Chariot has been one of those companies extremely keen on Namibian prospectivity. It currently holds85% equity with the state hydrocarbon firm NAMCO Rholding 10% and Quiver, a little known minnow holding 5%. The company says it has notified these two partners about its exit and the process of withdrawal is now underway.

Chariot was in the Joint Venture that drilled Kabeljou-1 in Block 2714A in 2012, and plugged and abandoned the well as a duster at a total depth of 3,150metres True Vertical Depth subsea (TVDss) in September 2012. At the time of that drilling, Chariot held 25%, with Petrobras (Operator) 30% and BP 45%. The other companies have since left.

Chariot acquired approximately 2,128 kilometres of 2D seismic data, prefunded the ION Namibia SPAN long offset 2D seismic data and reprocessed the historic 3D seismic data over the 2714A and 2714B. Analysis of the integration of this seismic data with regional well data identified gas prospects AO1 and AO2 in the Aptianclasticonlap play.

“The work undertaken by Chariot to define this prospectivity resulted in industry interest; however the technical risk associated with these prospects deterred potential partners from committing to a programme of exploration drilling in the current environment”, the company explains. “The decision not to enter into the next period was made in line with the Company’s risk management strategy, its focus on portfolio management and capital discipline”.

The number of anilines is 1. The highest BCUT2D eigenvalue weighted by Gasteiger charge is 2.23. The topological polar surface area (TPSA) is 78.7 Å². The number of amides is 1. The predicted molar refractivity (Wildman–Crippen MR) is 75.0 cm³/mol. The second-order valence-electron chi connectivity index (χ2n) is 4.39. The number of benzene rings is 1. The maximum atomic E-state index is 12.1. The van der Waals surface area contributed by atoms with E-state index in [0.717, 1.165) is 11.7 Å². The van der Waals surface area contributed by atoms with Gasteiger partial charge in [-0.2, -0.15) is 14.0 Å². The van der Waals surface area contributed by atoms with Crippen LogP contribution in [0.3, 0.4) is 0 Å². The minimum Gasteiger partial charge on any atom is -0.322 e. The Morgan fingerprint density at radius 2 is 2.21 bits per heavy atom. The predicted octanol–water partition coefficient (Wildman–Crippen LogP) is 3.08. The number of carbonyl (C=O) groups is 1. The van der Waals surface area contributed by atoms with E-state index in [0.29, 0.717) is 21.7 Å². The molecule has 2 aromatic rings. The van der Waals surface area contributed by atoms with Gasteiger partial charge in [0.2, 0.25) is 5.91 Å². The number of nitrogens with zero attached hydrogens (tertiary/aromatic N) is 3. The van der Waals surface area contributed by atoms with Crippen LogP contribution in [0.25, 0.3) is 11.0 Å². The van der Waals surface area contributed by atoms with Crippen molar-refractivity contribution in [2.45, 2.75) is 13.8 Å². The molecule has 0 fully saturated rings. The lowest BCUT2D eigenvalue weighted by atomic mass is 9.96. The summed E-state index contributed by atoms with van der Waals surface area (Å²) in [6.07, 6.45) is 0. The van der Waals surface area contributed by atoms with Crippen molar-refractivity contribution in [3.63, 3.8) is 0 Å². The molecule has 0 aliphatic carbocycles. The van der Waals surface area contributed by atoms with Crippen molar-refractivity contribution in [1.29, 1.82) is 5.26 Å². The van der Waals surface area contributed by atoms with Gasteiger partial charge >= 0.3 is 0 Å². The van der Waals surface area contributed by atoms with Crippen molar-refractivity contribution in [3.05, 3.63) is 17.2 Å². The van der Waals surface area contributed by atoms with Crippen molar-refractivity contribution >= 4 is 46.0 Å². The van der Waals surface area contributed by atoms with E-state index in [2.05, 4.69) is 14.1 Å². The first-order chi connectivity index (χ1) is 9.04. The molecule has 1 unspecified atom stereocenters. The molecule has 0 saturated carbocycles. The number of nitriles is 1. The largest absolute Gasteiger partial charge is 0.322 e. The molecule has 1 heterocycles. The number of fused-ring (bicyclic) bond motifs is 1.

Australian Junior Gets Approval For Increased Stake in Guinea Bissau

Swedish operator and its partner receive licence extension in this promising corner of the North West African margin

Australian minnow, FAR Limited,has been granted approval by Guinea Bissau authorities to increase its stake from 15 to 21.42% in Sinapa and Esperança oil blocks.

The approval reflects the fact that state-owned Petróleos de Guiné (Petroguin) has given up its shareholding until a discovery with commercial value occurs.

Petroguin will assume a shareholding of 10%if a discovery is made. FAR Limited and Svenska Petroleum Exploration AB, the operator, will then have stakes of 19.28% and 70.71% respectively.

The partnership obtained from the government a more favourable agreement regarding the investment needed for oil prospecting in deepwater, including the reduction of royalties to be paid to the Guinea-Bissau state if production begins, FAR notes in its statement. The partnership’s licences to the blocks have been extended by three years and will now expire on 25 November 2020, with obligation to drill at least one prospecting well and spend a minimum of $3Million on each licence, FAR says.

The Guinea Bissau government places a lot of hope on Svenska, the Swedish explorer, to make a significant discovery in in Sinapa and Esperança. The country, afterall, is located in the North West African margin, which has recently proven vast commercial hydrocarbons in Senegal and Mauritania.